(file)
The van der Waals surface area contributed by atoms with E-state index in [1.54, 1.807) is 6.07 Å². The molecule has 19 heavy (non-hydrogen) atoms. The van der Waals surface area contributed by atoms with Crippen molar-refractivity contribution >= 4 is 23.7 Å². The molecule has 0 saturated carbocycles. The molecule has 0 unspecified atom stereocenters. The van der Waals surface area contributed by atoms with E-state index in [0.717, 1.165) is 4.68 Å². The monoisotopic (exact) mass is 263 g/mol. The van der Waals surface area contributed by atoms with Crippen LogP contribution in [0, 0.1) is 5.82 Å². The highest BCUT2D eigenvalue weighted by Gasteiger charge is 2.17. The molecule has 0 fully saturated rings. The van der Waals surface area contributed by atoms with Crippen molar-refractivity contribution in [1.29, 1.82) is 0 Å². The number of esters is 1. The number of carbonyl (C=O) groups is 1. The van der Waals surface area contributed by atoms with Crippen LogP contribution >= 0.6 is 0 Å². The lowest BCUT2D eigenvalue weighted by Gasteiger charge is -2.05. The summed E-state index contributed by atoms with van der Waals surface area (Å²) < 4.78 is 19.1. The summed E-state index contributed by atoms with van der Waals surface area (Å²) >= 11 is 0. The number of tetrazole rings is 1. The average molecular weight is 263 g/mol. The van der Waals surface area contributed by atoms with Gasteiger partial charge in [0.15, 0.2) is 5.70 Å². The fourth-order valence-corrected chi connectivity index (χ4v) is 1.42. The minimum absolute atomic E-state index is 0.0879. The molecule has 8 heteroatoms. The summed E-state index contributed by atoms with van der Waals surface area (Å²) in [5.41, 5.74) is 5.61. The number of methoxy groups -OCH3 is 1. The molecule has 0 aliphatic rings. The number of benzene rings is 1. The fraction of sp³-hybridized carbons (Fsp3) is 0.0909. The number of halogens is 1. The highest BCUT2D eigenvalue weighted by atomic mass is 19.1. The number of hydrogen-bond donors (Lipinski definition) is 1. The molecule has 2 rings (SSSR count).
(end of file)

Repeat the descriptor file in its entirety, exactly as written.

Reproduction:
The van der Waals surface area contributed by atoms with E-state index in [1.54, 1.807) is 6.07 Å². The molecule has 19 heavy (non-hydrogen) atoms. The van der Waals surface area contributed by atoms with Crippen molar-refractivity contribution >= 4 is 23.7 Å². The molecule has 0 saturated carbocycles. The molecule has 0 unspecified atom stereocenters. The van der Waals surface area contributed by atoms with E-state index in [0.717, 1.165) is 4.68 Å². The monoisotopic (exact) mass is 263 g/mol. The van der Waals surface area contributed by atoms with Crippen LogP contribution in [0, 0.1) is 5.82 Å². The highest BCUT2D eigenvalue weighted by Gasteiger charge is 2.17. The molecule has 0 fully saturated rings. The van der Waals surface area contributed by atoms with Crippen molar-refractivity contribution in [1.29, 1.82) is 0 Å². The number of esters is 1. The number of carbonyl (C=O) groups is 1. The van der Waals surface area contributed by atoms with Crippen LogP contribution >= 0.6 is 0 Å². The lowest BCUT2D eigenvalue weighted by Gasteiger charge is -2.05. The summed E-state index contributed by atoms with van der Waals surface area (Å²) < 4.78 is 19.1. The summed E-state index contributed by atoms with van der Waals surface area (Å²) >= 11 is 0. The number of tetrazole rings is 1. The average molecular weight is 263 g/mol. The van der Waals surface area contributed by atoms with Gasteiger partial charge in [0.15, 0.2) is 5.70 Å². The fourth-order valence-corrected chi connectivity index (χ4v) is 1.42. The minimum absolute atomic E-state index is 0.0879. The molecule has 8 heteroatoms. The summed E-state index contributed by atoms with van der Waals surface area (Å²) in [5.41, 5.74) is 5.61. The number of methoxy groups -OCH3 is 1. The molecule has 0 aliphatic rings. The number of benzene rings is 1. The fraction of sp³-hybridized carbons (Fsp3) is 0.0909. The number of halogens is 1. The highest BCUT2D eigenvalue weighted by atomic mass is 19.1. The number of hydrogen-bond donors (Lipinski definition) is 1. The molecule has 2 rings (SSSR count).